We traveled eighteen miles on this circuitous route, emerging on a paved highway near Charenton, Louisiana, at least thirty minutes away from home ground of New Iberia. And so much for uninformed researchers who have time to spend on wild goose chases! We'll leave the "New Acadia Project" conducted by Rees and Perrin to those who have mapped the area and know what they're looking for. And, by the way, the New Acadia Project is attempting to raise $100,000 for the research needed to find the site of these first Acadian settlers. The site could become a draw to Acadiana for tourists.

Monday, December 16, 2013


Martin, boy traiteur, illustrated
by Billy Ledet for Martin's Quest
Traiteurs (treaters or healers) are the major characters in three of my young adult novels set here in Acadiana—books I call "The Martin Series" because the name Martin appears in the title of all three volumes. A few days ago, I re-read an article featuring a traiteur in an old issue of Louisiana Folklore Miscellany and decided to go online to see if newer articles about these healers' work had been published in this journal.

Louisiana Folklore Miscellany is the official publication of the Louisiana Folklore Society, an organization formed in 1956 to promote the "study, documentation, and accurate representation of the traditional culture of Louisiana." This publication is a fascinating journal for teachers and writers of Louisiana history. In a 2008 issue, I read an article by Julia Swett entitled "French Louisiana Traiteurs" in which I discovered many parallels of thought that had appeared in my young adult novels featuring traiteur characters, and also in talks I'd given to students throughout south Louisiana about the traiteurs in the Martin Series.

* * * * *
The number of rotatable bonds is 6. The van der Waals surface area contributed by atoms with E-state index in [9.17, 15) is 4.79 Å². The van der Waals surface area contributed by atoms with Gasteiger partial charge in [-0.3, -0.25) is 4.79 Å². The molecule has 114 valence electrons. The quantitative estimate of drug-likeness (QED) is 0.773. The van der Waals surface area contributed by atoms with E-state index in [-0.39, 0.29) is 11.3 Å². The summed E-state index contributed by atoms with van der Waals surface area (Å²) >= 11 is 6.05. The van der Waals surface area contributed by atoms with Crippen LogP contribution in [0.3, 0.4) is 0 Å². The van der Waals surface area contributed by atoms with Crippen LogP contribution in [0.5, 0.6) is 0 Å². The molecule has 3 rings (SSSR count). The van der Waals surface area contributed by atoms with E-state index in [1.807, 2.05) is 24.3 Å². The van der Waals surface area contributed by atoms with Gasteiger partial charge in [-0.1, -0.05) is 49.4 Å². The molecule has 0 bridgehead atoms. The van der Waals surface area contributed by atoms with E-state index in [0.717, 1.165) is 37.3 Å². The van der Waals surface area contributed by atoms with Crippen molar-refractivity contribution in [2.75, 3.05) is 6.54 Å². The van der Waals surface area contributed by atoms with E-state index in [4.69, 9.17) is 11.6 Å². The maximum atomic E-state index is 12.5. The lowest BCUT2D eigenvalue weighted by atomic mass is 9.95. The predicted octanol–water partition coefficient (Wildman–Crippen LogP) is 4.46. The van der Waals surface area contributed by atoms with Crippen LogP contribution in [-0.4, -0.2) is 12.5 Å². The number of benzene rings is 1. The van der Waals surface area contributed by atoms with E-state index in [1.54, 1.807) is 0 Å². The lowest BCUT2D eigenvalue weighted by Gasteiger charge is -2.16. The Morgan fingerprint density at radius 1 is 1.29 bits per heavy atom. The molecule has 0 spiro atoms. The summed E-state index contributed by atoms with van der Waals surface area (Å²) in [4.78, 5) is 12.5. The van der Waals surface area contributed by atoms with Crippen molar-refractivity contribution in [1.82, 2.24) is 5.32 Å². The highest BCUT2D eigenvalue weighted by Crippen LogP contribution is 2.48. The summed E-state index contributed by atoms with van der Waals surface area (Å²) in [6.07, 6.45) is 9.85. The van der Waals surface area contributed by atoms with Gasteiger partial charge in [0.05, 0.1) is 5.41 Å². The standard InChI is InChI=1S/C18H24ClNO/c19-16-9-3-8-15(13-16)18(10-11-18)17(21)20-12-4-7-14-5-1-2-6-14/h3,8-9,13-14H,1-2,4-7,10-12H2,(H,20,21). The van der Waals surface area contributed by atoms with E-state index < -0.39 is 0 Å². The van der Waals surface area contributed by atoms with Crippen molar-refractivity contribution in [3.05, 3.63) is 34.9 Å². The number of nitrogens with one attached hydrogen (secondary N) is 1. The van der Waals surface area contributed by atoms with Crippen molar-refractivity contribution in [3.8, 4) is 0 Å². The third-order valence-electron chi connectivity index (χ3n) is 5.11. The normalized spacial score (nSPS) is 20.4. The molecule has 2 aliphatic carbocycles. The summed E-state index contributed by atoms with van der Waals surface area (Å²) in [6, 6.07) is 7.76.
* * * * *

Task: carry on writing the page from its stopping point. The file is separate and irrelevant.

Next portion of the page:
Swett, a graduate of Religious Studies and Cultural Anthropology, respects the work of traiteurs who use faith healing methods and herbal remedies and pointed out that indigenous herbal remedies are frequently used in pharmaceutical drugs. In talks that I delivered, I pointed out the same fact, tracing some of the herbal remedies to those used by native Americans who co-mingled with the Acadians following the Grand Derangement when the French Canadians fled to south Louisiana during the 18th century.

Another facet of traiteur beliefs she talked about, which I had emphasized in my talks about the Martin Series, was the link between healthy bodies and healthy minds and the way a traiteur tries to understand how the patient feels when he begins treatments. In my latest young adult novel, Martin and the Last Tribe, I wrote: "Christ didn't believe that disease was part of the divine order of things...He was aware that resentment, fear, anxiety, hatred, and the like cause disease. When he spoke, he talked about faith, hope, the will to live, and he was always trying to lift the people to a higher state of becoming well..." In another passage of the same book, I wrote: "To me, traiteur work was a way I (Martin, the hero of the Martin Series) could quiet the sick person's mind and come into contact with the part of the self that the person I was treating wasn't aware of... then lead that person to become conscious of what made him sick..."